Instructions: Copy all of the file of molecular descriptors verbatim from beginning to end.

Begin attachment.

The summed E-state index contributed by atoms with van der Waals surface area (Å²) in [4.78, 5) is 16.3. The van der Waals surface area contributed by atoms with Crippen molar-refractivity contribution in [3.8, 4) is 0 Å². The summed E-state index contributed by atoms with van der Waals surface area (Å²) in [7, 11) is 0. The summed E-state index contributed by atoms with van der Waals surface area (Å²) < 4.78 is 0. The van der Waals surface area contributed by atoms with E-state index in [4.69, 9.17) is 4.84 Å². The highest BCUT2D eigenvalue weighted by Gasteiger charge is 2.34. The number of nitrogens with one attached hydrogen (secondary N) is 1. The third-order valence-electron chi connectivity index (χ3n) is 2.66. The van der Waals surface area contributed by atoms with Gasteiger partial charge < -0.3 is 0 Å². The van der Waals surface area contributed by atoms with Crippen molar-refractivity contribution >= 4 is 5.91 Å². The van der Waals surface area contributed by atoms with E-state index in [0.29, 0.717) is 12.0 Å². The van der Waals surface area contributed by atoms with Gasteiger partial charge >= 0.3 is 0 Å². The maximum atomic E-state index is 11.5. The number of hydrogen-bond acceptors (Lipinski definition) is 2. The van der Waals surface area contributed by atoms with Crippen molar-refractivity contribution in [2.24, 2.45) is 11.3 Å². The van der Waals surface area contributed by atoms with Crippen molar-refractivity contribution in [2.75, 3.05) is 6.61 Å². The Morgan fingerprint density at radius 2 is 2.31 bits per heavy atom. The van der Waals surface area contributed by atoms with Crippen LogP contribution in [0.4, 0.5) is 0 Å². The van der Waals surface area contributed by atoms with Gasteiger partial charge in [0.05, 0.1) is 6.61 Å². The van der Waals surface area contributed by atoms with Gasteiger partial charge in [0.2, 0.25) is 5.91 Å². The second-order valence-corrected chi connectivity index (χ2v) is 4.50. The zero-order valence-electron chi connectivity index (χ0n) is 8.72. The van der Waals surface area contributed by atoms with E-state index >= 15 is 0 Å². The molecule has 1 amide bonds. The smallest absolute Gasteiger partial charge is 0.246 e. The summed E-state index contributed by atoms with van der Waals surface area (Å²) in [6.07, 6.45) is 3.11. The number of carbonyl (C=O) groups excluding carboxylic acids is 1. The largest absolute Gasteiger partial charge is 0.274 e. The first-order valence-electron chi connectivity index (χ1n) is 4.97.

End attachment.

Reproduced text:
The summed E-state index contributed by atoms with van der Waals surface area (Å²) in [4.78, 5) is 16.3. The van der Waals surface area contributed by atoms with Crippen molar-refractivity contribution in [3.8, 4) is 0 Å². The summed E-state index contributed by atoms with van der Waals surface area (Å²) in [7, 11) is 0. The summed E-state index contributed by atoms with van der Waals surface area (Å²) < 4.78 is 0. The van der Waals surface area contributed by atoms with E-state index in [4.69, 9.17) is 4.84 Å². The highest BCUT2D eigenvalue weighted by Gasteiger charge is 2.34. The number of nitrogens with one attached hydrogen (secondary N) is 1. The third-order valence-electron chi connectivity index (χ3n) is 2.66. The van der Waals surface area contributed by atoms with Gasteiger partial charge < -0.3 is 0 Å². The van der Waals surface area contributed by atoms with Crippen molar-refractivity contribution >= 4 is 5.91 Å². The van der Waals surface area contributed by atoms with E-state index in [0.29, 0.717) is 12.0 Å². The van der Waals surface area contributed by atoms with Gasteiger partial charge >= 0.3 is 0 Å². The maximum atomic E-state index is 11.5. The number of hydrogen-bond acceptors (Lipinski definition) is 2. The van der Waals surface area contributed by atoms with Crippen molar-refractivity contribution in [2.24, 2.45) is 11.3 Å². The van der Waals surface area contributed by atoms with Crippen molar-refractivity contribution in [2.75, 3.05) is 6.61 Å². The Morgan fingerprint density at radius 2 is 2.31 bits per heavy atom. The van der Waals surface area contributed by atoms with Crippen LogP contribution in [0.4, 0.5) is 0 Å². The van der Waals surface area contributed by atoms with Gasteiger partial charge in [0.05, 0.1) is 6.61 Å². The van der Waals surface area contributed by atoms with Gasteiger partial charge in [0.2, 0.25) is 5.91 Å². The second-order valence-corrected chi connectivity index (χ2v) is 4.50. The zero-order valence-electron chi connectivity index (χ0n) is 8.72. The van der Waals surface area contributed by atoms with E-state index >= 15 is 0 Å². The molecule has 1 amide bonds. The smallest absolute Gasteiger partial charge is 0.246 e. The summed E-state index contributed by atoms with van der Waals surface area (Å²) in [6.07, 6.45) is 3.11. The number of carbonyl (C=O) groups excluding carboxylic acids is 1. The largest absolute Gasteiger partial charge is 0.274 e. The first-order valence-electron chi connectivity index (χ1n) is 4.97.